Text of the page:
Simple bouquet of flowers
BUT FOR the sincerity with which they view their works, it could easily pass off as ennui-driven-wives-day-out for both Jaya Subramonian and Vinitha Anand, two Thiruvanathapuram-based housewives, whose paintings are currently up on display at the city's Gokulam Park Inn Hotel.
With no formal training in art, though they have occasionally strayed into hobby classes in portraiture and water colours, some of which went beyond mere step-by-step instructions, the two have teamed together to conjure up a series of paintings; a bouquet of flowers that makes the hotel's Charms Bar bright, cheerful and inviting.
Even though her resume notifies that Vinitha Anand is the great granddaughter of artist Mangala Bai Thampuratti, sister of the late artist Raja Ravi Varma, the lineage sits easy on her slim shoulders. In conversation, she pooh-poohs away any references to her pedigree and the influence that it might have on her art.
"I paint for the sheer joy of it. Painting keeps me happy," says Vinitha who has held solo exhibitions at Lalithakala Akademi, Kochi, and Kovalam Ashok Beach Resort, Thiruvananthapuram, besides a few more.
Jaya, the senior of the two artists, took time off from her regular figurative and abstract art to opt for the simple yet appealing theme of flowers. The two women created some still life floral arrangements and then sat down to convey their own response to a common subject on canvas. Her palette is vivid; the paint glides across the canvas creating leaves and petals in simple strokes and myriad interpretations to the everyday hibiscus come through with relative ease.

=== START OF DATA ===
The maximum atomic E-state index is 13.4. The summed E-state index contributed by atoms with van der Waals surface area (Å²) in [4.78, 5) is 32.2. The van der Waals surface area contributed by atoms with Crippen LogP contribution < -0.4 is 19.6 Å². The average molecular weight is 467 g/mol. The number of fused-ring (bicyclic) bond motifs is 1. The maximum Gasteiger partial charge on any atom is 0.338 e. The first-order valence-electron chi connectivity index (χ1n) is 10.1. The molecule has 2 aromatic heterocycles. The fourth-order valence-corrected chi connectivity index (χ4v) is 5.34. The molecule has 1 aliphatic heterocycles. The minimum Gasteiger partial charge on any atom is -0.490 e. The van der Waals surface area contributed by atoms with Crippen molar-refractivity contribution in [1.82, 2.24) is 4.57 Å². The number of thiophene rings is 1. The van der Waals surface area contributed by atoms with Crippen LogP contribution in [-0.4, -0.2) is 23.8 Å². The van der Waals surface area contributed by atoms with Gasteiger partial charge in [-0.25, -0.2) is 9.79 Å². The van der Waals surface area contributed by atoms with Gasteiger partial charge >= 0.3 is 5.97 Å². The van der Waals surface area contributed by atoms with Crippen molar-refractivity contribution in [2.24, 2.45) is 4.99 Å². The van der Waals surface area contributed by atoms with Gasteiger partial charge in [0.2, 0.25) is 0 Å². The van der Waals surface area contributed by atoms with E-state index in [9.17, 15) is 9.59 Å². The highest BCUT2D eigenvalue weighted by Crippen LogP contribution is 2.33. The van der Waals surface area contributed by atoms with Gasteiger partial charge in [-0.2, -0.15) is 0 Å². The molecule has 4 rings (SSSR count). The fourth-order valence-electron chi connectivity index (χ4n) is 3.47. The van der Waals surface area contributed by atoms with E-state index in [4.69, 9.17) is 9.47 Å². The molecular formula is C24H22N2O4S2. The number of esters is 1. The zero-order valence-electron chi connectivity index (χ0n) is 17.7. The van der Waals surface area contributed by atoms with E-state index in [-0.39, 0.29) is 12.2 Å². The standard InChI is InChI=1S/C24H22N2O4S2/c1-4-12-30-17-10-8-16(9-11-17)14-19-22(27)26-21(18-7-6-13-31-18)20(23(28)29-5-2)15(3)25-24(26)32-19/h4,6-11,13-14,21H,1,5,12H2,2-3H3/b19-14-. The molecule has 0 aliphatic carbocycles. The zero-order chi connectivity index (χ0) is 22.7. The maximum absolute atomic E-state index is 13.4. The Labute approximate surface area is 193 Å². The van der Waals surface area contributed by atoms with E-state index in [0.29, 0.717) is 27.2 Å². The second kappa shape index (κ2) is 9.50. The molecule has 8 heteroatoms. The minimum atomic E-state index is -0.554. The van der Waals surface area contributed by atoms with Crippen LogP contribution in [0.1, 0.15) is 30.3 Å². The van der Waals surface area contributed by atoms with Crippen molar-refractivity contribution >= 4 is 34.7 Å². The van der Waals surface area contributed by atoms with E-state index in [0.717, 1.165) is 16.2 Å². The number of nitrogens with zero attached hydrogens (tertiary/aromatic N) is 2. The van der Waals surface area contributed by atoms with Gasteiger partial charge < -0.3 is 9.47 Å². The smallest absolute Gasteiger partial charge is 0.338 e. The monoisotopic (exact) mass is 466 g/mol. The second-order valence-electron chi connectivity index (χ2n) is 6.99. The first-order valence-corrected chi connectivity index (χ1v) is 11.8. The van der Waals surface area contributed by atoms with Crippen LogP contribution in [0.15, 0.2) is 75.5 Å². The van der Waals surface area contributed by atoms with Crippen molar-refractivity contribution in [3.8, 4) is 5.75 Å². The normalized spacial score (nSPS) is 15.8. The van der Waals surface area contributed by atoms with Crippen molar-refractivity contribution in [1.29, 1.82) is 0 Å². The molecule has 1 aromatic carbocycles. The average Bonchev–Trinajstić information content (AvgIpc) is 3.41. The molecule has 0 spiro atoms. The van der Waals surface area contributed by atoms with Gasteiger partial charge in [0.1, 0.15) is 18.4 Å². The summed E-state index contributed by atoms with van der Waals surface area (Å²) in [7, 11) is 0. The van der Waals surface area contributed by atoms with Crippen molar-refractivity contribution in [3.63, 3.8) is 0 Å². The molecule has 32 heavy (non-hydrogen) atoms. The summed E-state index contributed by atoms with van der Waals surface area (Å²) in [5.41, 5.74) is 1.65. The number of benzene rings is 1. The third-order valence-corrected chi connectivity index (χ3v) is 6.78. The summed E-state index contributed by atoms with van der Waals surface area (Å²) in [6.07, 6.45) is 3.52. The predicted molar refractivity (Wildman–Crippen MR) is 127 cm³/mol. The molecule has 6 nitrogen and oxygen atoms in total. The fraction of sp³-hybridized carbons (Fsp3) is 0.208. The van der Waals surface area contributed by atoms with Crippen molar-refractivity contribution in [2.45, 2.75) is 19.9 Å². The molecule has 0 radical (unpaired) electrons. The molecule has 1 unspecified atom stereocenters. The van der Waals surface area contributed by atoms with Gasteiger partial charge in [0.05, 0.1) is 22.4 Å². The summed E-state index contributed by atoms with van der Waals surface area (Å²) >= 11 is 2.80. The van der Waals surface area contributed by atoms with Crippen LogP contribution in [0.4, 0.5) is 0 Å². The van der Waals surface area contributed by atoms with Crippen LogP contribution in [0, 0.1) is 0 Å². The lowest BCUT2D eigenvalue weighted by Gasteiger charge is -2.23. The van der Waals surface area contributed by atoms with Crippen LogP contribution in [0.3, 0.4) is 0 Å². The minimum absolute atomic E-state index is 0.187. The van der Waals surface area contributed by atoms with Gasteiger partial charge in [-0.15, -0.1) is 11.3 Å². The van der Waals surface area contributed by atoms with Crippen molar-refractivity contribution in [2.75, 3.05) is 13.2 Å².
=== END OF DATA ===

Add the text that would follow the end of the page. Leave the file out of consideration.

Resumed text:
She has been experimenting with oils over many years and has a feel for the medium. Jaya keeps up with technology and also paints on computers; she has participated in exhibitions at Madras Art Club group show, Kerala Chitrakala Parishath, and solo shows at Hassan Marikkar Hall, Thiruvananthapuram, and the ITDC Hotel, Kovalam, amongst others.
The interplay of knife and brush in Vinitha's paintings breaks the monotony of similar, comparable strokes. Her colours are paler; more muted which lends her flowers a dainty, pretty attribute.
At times, she leaves the background obscure; this gives clearer definition to the gerberas and the other flora that she paints and an overall ethereal quality to the picture.
In spite of the artists' commitment and earnestness, the works sometimes slip into mediocrity. The show is on till mid April.
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